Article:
Beau Donelly joins a group of bosses and their defence reservist employees during a training misssion in the Solomon Islands.
THE call came in just before 3pm. A mob had attacked a politician after the car he was travelling in struck and killed a child in downtown Honiara, capital of the Solomon Islands.
Rioters had taken the main street on the island of Guadalcanal, setting up road blocks out of scrap metal and car tyres. The violence escalated quickly; one person was already dead, others were seriously injured.
On the east side of the island, Australian soldiers from Combined Task Force 635 were deployed to end the unrest. But the chaos worsened as the two sides faced off in what was to be a bloody battle.
The blades of a helicopter circling overhead beat against the thick island air as the mob chanted to the thud of petrol can drums. Determined to hold their ground, rioters hurled missiles at the platoon.
Soldiers hit back, moving swiftly against the enemy in synchronised formation and firing tear gas into the crowd. Within minutes the platoon had breached the barricades, dispersed the mob and restored order.
And, as quickly as it began, the training exercise was over. Soldiers lowered their weapons, caught their breath and peeled off their body armour. The wounded rioters bounced up, brushed themselves off and headed back to their quarters.
Welcome to Guadalcanal Beach Resort, a converted army base in the middle of the Solomon Islands jungle where Operation ANODE – the Australian Defence Force’s contribution to the Regional Assistance Mission to the Solomon Islands (RAMSI) – has been run for the past decade.
The soldiers who took part in the riot drill were among more than 100 Australian Army Reservists deployed in the region, among them students, tradesmen and regular army personnel who have taken leave after serving in East Timor and Afghanistan.
This is where the ordinary men and woman of the reserves come to sharpen their skills; from guerrilla ambushes to weapons training, they face a range of unpredictable situations during their four-month deployment.
This month they demonstrated the skills they gained from reserve military service to their day-job employers, who had flown from Australia to take part in Exercise Boss Lift. The five-day program was designed to give the bosses a deeper understanding of the roles reservists play on deployment.
“It provides an opportunity for us to take employers of reserve soldiers into the field to visit their reservist employees,” said ADF reserve and employer support director Ian Flawith, who headed the tour.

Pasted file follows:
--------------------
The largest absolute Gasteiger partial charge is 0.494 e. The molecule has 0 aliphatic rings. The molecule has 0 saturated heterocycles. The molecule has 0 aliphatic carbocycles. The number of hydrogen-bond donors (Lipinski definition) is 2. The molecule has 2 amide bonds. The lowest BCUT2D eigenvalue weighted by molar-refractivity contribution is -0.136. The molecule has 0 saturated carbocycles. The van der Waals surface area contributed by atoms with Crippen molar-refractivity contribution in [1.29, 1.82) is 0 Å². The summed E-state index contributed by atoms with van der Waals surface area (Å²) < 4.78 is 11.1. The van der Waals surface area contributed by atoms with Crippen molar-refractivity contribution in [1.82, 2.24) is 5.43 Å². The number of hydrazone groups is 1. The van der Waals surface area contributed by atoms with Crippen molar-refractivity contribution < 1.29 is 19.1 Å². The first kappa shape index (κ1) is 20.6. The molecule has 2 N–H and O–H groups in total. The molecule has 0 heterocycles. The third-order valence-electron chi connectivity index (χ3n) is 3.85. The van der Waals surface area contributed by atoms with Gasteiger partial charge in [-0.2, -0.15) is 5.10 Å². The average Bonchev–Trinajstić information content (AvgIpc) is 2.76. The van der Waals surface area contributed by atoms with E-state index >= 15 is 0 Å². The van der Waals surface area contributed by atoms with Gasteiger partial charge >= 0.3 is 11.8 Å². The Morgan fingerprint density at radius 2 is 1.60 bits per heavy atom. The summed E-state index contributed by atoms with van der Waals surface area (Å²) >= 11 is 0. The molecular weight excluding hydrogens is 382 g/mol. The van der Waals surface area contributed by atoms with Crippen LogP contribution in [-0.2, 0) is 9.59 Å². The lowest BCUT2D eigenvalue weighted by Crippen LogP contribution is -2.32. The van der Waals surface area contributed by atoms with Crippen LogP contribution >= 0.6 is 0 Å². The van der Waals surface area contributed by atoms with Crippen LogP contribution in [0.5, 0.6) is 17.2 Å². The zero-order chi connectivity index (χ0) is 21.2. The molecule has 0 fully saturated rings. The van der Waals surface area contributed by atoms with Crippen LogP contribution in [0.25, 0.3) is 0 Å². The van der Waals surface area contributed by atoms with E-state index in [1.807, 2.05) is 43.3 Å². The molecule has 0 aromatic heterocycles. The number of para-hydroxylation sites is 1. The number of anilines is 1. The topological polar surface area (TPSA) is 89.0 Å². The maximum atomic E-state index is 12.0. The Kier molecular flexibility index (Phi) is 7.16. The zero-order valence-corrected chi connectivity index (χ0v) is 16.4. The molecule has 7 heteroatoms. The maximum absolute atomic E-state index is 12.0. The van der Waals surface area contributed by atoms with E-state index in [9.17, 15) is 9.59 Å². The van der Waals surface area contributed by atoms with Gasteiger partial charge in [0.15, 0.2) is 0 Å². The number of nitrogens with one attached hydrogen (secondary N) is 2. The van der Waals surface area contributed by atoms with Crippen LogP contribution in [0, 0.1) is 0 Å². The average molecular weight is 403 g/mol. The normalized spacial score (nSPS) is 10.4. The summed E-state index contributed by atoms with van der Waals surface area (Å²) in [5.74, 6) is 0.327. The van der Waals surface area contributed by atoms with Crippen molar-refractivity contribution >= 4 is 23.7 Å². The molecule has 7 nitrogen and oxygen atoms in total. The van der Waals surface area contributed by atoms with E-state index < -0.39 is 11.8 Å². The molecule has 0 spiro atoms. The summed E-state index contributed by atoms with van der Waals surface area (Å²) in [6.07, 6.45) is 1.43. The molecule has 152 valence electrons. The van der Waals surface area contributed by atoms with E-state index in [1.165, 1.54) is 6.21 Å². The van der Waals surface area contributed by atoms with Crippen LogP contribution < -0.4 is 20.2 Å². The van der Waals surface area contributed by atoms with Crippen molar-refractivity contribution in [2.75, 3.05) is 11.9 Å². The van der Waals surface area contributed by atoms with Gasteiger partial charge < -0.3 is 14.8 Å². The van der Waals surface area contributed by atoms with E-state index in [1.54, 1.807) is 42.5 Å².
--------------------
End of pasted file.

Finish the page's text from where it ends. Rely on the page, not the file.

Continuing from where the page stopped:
“Without employers who are prepared to release their reservists, we can have difficulties . . . we realise it imposes on business, which is why we need to have a good relationship with them. Through the program, employers pick up a good understanding of what their employees do and the skills and training they’ll take back to the civilian workforce.”
The estimated 45,000 reservists who volunteer for part-time service in the Australian army, navy and air force were once referred to as “weekend warriors” or “SAS” soldiers – Saturdays and Sundays.
But in recent years they have served overseas, and since 2007 have been deployed in the Solomon Islands, Afghanistan, East Timor, Malaysia, Pakistan, Thailand, Rwanda and Somalia. Their employers, who must release reservists for service by law, are compensated $1400 a week while their employees are away.
This month’s Boss Lift tour was the last of three carried out each year to the Solomon Islands. The ADF pulls out of the region next month.
Among the 27 predominantly Victorian employers who made the 3700-kilometre journey was a police commissioner, a senior university lecturer, a banking executive, a council chief executive and the head of a national business association.
The bosses watched real-time riot and ambush simulations, visited World War II memorials and toured the ADF’s base. After a detailed weapons demonstration, they also had the chance to test their marksmanship, firing F88 Austeyr rifles and F89 Minimi machine guns at a shooting range that backed onto the Coral Sea.
Among the bosses was Altona resident Tony Parks, director of Architecture HQ, who visited his employee, Jarrad Alston. Mr Parks said he was most impressed by Jarrad’s understanding of what he was doing and why it was important.
“If they don’t know the detail the ramifications are deadly,” he said. “What Jarrad is doing is serious business. I think the knowledge he has learnt is critical and it’s got to be good for our office.”
Mr Parks said Jarrad stood out as the only reservist in his company of 16 employees, and the reservist experience had demonstrated Jarrad’s ability to take on more responsibility.
“I think Jarrad wants to do more and I think he’s ready for another challenge,” he said. “Our firm works overseas and there’s exciting stuff for us to do. I think Jarrad will ask for more and I’d be happy to give it to him.”
This is Private Alston’s first deployment since joining the reserves two years ago. He credited his boss with allowing him the freedom to achieve his personal goals.
“Tony’s been very supportive,” he said. “This has been a great chance to show him what I’m doing over here. It’s something that’s difficult to explain, so to show him first hand is great.”
Beau Donelly travelled courtesy of the Australian Defence Force.